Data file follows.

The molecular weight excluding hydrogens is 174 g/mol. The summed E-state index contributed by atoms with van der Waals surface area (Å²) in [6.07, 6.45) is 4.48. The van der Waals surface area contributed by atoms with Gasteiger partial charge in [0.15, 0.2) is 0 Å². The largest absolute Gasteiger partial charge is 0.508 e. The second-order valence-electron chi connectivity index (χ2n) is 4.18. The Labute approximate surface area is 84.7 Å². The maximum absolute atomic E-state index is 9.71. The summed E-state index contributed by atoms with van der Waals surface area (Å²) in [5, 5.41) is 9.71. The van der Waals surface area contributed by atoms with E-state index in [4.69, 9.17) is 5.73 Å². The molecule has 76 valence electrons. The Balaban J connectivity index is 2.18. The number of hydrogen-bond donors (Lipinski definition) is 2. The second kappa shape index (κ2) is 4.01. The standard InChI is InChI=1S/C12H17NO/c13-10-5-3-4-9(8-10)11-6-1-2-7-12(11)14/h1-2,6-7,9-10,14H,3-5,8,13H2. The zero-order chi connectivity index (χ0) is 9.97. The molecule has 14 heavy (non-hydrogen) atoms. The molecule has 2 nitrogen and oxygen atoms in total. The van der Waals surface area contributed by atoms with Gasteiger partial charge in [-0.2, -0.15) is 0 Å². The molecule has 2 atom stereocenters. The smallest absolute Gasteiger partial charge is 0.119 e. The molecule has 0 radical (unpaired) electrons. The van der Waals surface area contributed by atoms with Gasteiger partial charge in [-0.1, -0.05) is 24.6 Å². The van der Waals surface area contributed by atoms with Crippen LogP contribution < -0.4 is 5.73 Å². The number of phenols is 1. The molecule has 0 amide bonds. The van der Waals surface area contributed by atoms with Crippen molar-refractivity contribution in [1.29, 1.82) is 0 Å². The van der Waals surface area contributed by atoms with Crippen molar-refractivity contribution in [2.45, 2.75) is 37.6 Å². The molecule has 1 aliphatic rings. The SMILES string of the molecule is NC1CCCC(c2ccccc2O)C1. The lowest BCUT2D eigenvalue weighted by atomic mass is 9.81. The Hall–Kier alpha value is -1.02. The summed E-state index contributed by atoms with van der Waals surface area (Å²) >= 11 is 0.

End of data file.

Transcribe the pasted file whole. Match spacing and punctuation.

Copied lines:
The molecular weight excluding hydrogens is 174 g/mol. The summed E-state index contributed by atoms with van der Waals surface area (Å²) in [6.07, 6.45) is 4.48. The van der Waals surface area contributed by atoms with Gasteiger partial charge in [0.15, 0.2) is 0 Å². The largest absolute Gasteiger partial charge is 0.508 e. The second-order valence-electron chi connectivity index (χ2n) is 4.18. The Labute approximate surface area is 84.7 Å². The maximum absolute atomic E-state index is 9.71. The summed E-state index contributed by atoms with van der Waals surface area (Å²) in [5, 5.41) is 9.71. The van der Waals surface area contributed by atoms with E-state index in [4.69, 9.17) is 5.73 Å². The molecule has 76 valence electrons. The Balaban J connectivity index is 2.18. The number of hydrogen-bond donors (Lipinski definition) is 2. The second kappa shape index (κ2) is 4.01. The standard InChI is InChI=1S/C12H17NO/c13-10-5-3-4-9(8-10)11-6-1-2-7-12(11)14/h1-2,6-7,9-10,14H,3-5,8,13H2. The zero-order chi connectivity index (χ0) is 9.97. The molecule has 14 heavy (non-hydrogen) atoms. The molecule has 2 nitrogen and oxygen atoms in total. The van der Waals surface area contributed by atoms with Gasteiger partial charge in [-0.2, -0.15) is 0 Å². The molecule has 2 atom stereocenters. The smallest absolute Gasteiger partial charge is 0.119 e. The molecule has 0 radical (unpaired) electrons. The van der Waals surface area contributed by atoms with Gasteiger partial charge in [-0.1, -0.05) is 24.6 Å². The van der Waals surface area contributed by atoms with Crippen LogP contribution < -0.4 is 5.73 Å². The number of phenols is 1. The molecule has 0 amide bonds. The van der Waals surface area contributed by atoms with Crippen molar-refractivity contribution in [1.29, 1.82) is 0 Å². The van der Waals surface area contributed by atoms with Crippen molar-refractivity contribution in [2.45, 2.75) is 37.6 Å². The molecule has 1 aliphatic rings. The SMILES string of the molecule is NC1CCCC(c2ccccc2O)C1. The lowest BCUT2D eigenvalue weighted by atomic mass is 9.81. The Hall–Kier alpha value is -1.02. The summed E-state index contributed by atoms with van der Waals surface area (Å²) >= 11 is 0.